KoraEmbedMedia lookup [23-C4-16C] with cid [66] returned invalid media path

As the owner of a few shares of the General Motors Corporation I became somewhat alarmed when I learned that the workers were sitting down in my plants at Flint, Fisher Body No. 1 and Fisher Body No. 2, preventing the company from finishing and shipping cars and threatening to Interrupt the orderly flow of dividends. Accordingly I took Sunday for a visit of investigation. Arriving at Flint I went to Fisher 2, and on introducing myself as their employer was cordially received by some 400 men occupying the plant. I must admit that I was fortunate in having as my companion Adolf Germer, who is on the board of strategy directing the strike.

My first anxiety was for the condition of my property, and I was relieved to find it well cared for. Springs and cushions were being used for beds, it is true, sometimes laid side by side as in a dormitory, sometimes isolated in cubicles between bales of goods. I was glad to see certain marks of domesticity-a clothes tree, an alarm clock, a whisk broom. The boys had made themselves pretty comfortable. I asked who was responsible for cleanliness, order, and protection of property, and learned that the government was what might be described, except for its unfortunate connotation, as a soviet. Mass assemblies were called at frequent intervals at which everything of importance was discussed. Court was held every morning. I asked what crimes were committed and was told that bringing in liquor and circulating m o r s were the usual offenses. Those found guilty of the charges against them were put out.

After a hearty Sunday dinner of roast chicken and ice cream, I noticed several round holes in the great glass windows, and inspecting more closely some of the fetus-like bodies of cars on the tracks, awaiting their delayed birth, I saw similar holes in the glass and dents in the metal sides. I thought these indicated wanton violence against my property, and asked how it occurred. Gun fire by the police, was the answer. I knew that there had been fighting on the Monday before in the street outside, but these disasters were on the second floor. It was obvious that there had been firing from a distance into the plant, endangering the lives of my employees, whom I was beginning to like though they were on strike, and damaging my property. Accordingly I asked for particulars, and as I have seen no clear account of the affair in any newspaper, despite the columns of newsprint that have been given to the strike, I will set down the facts as they were related to me by at least eight participants and eyewitnesses.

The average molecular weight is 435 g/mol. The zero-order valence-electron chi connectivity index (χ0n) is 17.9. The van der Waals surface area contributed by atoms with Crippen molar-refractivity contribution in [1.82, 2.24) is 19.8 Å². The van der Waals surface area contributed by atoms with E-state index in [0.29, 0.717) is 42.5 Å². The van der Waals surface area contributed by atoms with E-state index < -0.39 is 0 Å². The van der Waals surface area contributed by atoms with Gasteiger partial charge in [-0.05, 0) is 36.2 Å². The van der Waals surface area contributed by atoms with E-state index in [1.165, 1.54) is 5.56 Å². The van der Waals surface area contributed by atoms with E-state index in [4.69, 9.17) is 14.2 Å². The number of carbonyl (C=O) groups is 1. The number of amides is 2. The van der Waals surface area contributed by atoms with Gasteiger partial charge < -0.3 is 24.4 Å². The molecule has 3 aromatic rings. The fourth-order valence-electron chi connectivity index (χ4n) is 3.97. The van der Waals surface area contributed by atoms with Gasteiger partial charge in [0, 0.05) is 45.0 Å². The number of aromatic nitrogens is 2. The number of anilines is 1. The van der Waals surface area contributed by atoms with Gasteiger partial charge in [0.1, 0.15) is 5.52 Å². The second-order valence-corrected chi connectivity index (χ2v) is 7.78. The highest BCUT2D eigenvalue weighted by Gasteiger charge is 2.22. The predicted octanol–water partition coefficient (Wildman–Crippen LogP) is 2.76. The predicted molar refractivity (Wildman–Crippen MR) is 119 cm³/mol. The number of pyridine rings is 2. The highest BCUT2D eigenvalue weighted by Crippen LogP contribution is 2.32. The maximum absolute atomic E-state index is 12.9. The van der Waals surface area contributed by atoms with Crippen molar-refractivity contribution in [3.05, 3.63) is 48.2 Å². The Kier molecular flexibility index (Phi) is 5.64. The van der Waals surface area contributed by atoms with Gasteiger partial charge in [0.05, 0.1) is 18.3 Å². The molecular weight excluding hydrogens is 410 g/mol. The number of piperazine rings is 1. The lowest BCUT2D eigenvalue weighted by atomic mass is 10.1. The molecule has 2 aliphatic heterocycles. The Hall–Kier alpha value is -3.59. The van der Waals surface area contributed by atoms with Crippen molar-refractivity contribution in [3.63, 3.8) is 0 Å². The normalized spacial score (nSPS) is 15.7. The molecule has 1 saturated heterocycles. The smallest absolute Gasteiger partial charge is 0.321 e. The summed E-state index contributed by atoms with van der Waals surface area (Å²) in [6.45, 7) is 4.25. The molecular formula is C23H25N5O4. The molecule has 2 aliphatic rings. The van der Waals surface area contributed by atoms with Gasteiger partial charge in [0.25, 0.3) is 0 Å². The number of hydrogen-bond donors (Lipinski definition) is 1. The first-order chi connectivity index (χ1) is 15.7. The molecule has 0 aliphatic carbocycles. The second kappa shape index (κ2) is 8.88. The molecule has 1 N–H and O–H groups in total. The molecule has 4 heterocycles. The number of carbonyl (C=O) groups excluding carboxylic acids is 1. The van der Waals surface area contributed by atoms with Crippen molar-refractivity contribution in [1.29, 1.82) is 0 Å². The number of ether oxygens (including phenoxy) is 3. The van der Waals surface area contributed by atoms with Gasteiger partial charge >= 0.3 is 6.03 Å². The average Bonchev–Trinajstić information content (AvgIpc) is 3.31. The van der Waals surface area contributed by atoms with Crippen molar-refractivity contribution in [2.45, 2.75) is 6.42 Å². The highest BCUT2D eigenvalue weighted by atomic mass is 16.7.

The sitdown strike involving 1,500 to 2,000 workers started at Fisher 1, when it appeared that the management was loading dies and special machinery into box cars to be shifted to other cities. Our company is fortunate in having factories scattered over the country; so that by transferring equipment a strike in Flint, Michigan, can be broken by workers in Atlanta, Georgia. Incidentally, that is why the workers demand the Industrial form of organization and insist on dealing with General Motors as a whole instead of with the component companies.

The sitdown strike spread to Fisher Body 2, where from 400 to 600 men were involved. Relations were harmonious with the company police, who agreed to let the outer door stand open for food to be brought in. Attempts were made from time to time to shut off heat, light, and water, but workers with a mechanical turn of mind turned them on again.

On Monday afternoon the city police under Chief James Wills undertook to block both ends of the street in front of Fisher 2, to prevent food from being brought in. Later the police made an attack in force with tear gas and gun fire, to enter the plant. The strikers from inside countered the tear gas with streams of water, and the bullets with heavy hinges and other missiles. Some twenty-eight persons were injured, fourteen so seriously as to be taken to the hospital, which, I was told, had received warning beforehand to have an emergency ward ready. The defeat of the forces of law and order is referred to as Bulls' Run. The company police of Fisher 2 apparently took no part in the battle, and were found next morning in a ladies' rest room, where they had stood all night at attention, lacking room to sit down. They were released without acrimony by the workers in the factory.

Show Transcript Speaker: Robert Morss Lovett. Interviewed by U-M Flint Labor History Project. Date of interview: 1-30-1937. Edited by Michael Van Dyke.

Copyright: ©2002 Michigan State University.